- Texas: Nine farms produced 821.9 million pounds of milk
- Wisconsin: 525 farms shipped 440.9 million pounds of milk
- New York: 607 farms collected 386.7 million pounds
- Idaho: 29 farm gathered 364.5 million pounds
Horizon is also giving the Vermont organic dairies a one-year heads up before it ends its supply contracts on August 31, 2022.
Plus, there are other options, but which could have limited capacity.
The Upstate Niagara Cooperative Inc (a very small co-op), Organic Valley and of course New Hampshire-based Stonyfield also process Vermont organic milk.
Several of the Vermont farms themselves process their own organic dairy into milk, cheese, butter, yogurt, ice cream, etc. Cellars at Jasper Hill also uses Vermont organic milk for some of its high-end cheeses.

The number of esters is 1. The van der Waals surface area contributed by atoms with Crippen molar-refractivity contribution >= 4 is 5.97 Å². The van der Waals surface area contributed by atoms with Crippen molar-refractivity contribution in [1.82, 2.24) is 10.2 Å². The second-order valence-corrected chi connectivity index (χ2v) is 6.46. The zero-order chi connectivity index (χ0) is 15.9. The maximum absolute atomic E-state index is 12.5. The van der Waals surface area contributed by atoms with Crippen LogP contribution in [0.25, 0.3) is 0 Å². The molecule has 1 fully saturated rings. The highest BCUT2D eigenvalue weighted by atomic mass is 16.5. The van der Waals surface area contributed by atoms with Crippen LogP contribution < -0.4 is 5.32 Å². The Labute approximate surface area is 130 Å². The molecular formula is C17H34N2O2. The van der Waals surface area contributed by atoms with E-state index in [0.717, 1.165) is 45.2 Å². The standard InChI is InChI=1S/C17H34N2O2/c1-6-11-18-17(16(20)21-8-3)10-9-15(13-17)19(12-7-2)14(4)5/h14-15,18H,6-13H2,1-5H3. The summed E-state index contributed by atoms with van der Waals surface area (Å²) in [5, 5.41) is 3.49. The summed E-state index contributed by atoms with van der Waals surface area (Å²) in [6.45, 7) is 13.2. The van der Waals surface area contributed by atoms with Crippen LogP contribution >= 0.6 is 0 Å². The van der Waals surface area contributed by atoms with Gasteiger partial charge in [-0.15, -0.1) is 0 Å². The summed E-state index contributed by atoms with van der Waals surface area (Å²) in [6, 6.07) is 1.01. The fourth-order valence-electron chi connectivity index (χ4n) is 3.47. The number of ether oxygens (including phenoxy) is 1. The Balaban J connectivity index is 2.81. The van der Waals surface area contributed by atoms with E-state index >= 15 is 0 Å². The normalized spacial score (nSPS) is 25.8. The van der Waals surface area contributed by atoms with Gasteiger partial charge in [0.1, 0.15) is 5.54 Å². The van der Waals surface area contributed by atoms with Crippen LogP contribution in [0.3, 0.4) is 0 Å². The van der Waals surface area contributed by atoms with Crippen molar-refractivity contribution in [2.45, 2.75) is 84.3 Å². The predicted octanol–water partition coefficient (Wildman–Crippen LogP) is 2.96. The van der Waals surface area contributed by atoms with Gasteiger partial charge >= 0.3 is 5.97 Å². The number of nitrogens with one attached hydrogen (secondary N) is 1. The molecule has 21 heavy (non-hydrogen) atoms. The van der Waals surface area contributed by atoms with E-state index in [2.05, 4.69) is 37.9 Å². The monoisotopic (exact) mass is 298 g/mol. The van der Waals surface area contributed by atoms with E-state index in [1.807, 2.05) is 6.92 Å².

According to NOFA-VT, Farmers who process their own dairy products include:
- Butterworks Farm - milk, buttermilk, cottage cheese, cream, kefir, and yogurt
- Does’ Leap Farm - goat milk, goat cheese, and kefir
- Engelbert Farms - milk and cheese
- Kiss the Cow - raw & pasteurized milk
- Larson Farm & Creamery - milk, gelato, butter, skyr, and yogurt
- Neighborly Farms - cheese
- Rogers Farmstead - milk, yogurt, egg nog, and cheese
- Scholten Family Farm - milk and cheese
- Strafford Organic Creamery - bottled milk, egg nog, half & half, heavy cream, and ice cream
- Thistle Hill Farm - milk and cheese
- Von Trapp Farmstead - milk and cheese
In addition, the following businesses process organic milk from Vermont farms:
- Cellars at Jasper Hill - cheese
- Champlain Valley Creamery, LTD - cheese and cream cheese
Meanwhile in an effort to help local farmers survive and thrive, the state of Vermont and its partners, including the federal government, are putting a lot of money and effort into offsetting farming costs, including those associated with phosphorus and carbon mitigation.
Agriculture Secretary Anson Tebbetts and Natural Resources Secretary Julie Moore laid out those efforts during a visit to Vermont by USDA secretary Tom Vilsack on August 19 at a roundtable at the Echo Center in Burlington hosted by Vermont Senator Patrick Leahy.